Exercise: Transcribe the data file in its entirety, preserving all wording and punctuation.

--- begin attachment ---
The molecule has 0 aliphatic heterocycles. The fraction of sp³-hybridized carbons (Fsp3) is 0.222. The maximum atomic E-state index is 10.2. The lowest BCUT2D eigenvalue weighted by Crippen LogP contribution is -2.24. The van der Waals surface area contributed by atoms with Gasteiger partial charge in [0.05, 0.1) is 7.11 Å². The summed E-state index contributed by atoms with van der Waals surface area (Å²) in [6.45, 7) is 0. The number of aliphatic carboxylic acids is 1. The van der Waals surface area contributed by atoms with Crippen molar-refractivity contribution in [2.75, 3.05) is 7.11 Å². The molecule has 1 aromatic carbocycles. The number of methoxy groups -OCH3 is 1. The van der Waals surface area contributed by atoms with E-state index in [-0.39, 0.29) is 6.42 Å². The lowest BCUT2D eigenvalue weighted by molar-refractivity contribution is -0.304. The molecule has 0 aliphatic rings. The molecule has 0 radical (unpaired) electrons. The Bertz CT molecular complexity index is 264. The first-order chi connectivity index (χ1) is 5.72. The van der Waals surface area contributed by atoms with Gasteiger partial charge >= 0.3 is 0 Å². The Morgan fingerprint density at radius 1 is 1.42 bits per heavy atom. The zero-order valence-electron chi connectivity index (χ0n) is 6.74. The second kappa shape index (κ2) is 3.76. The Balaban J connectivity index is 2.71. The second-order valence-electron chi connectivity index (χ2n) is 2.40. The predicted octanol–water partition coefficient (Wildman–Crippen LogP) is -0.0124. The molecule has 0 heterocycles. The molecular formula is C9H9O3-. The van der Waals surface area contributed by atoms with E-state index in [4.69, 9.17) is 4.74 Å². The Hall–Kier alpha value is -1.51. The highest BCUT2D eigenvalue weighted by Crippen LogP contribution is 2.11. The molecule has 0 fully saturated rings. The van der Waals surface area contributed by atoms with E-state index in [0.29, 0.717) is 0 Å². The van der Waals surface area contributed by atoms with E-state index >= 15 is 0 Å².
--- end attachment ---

The molecule has 0 aliphatic heterocycles. The fraction of sp³-hybridized carbons (Fsp3) is 0.222. The maximum atomic E-state index is 10.2. The lowest BCUT2D eigenvalue weighted by Crippen LogP contribution is -2.24. The van der Waals surface area contributed by atoms with Gasteiger partial charge in [0.05, 0.1) is 7.11 Å². The summed E-state index contributed by atoms with van der Waals surface area (Å²) in [6.45, 7) is 0. The number of aliphatic carboxylic acids is 1. The van der Waals surface area contributed by atoms with Crippen molar-refractivity contribution in [2.75, 3.05) is 7.11 Å². The molecule has 1 aromatic carbocycles. The number of methoxy groups -OCH3 is 1. The van der Waals surface area contributed by atoms with E-state index in [-0.39, 0.29) is 6.42 Å². The lowest BCUT2D eigenvalue weighted by molar-refractivity contribution is -0.304. The molecule has 0 aliphatic rings. The molecule has 0 radical (unpaired) electrons. The Bertz CT molecular complexity index is 264. The first-order chi connectivity index (χ1) is 5.72. The van der Waals surface area contributed by atoms with Gasteiger partial charge >= 0.3 is 0 Å². The Morgan fingerprint density at radius 1 is 1.42 bits per heavy atom. The zero-order valence-electron chi connectivity index (χ0n) is 6.74. The second kappa shape index (κ2) is 3.76. The Balaban J connectivity index is 2.71. The second-order valence-electron chi connectivity index (χ2n) is 2.40. The predicted octanol–water partition coefficient (Wildman–Crippen LogP) is -0.0124. The molecule has 0 heterocycles. The molecular formula is C9H9O3-. The van der Waals surface area contributed by atoms with E-state index in [4.69, 9.17) is 4.74 Å². The Hall–Kier alpha value is -1.51. The highest BCUT2D eigenvalue weighted by Crippen LogP contribution is 2.11. The molecule has 0 fully saturated rings. The van der Waals surface area contributed by atoms with E-state index in [0.29, 0.717) is 0 Å². The van der Waals surface area contributed by atoms with E-state index >= 15 is 0 Å².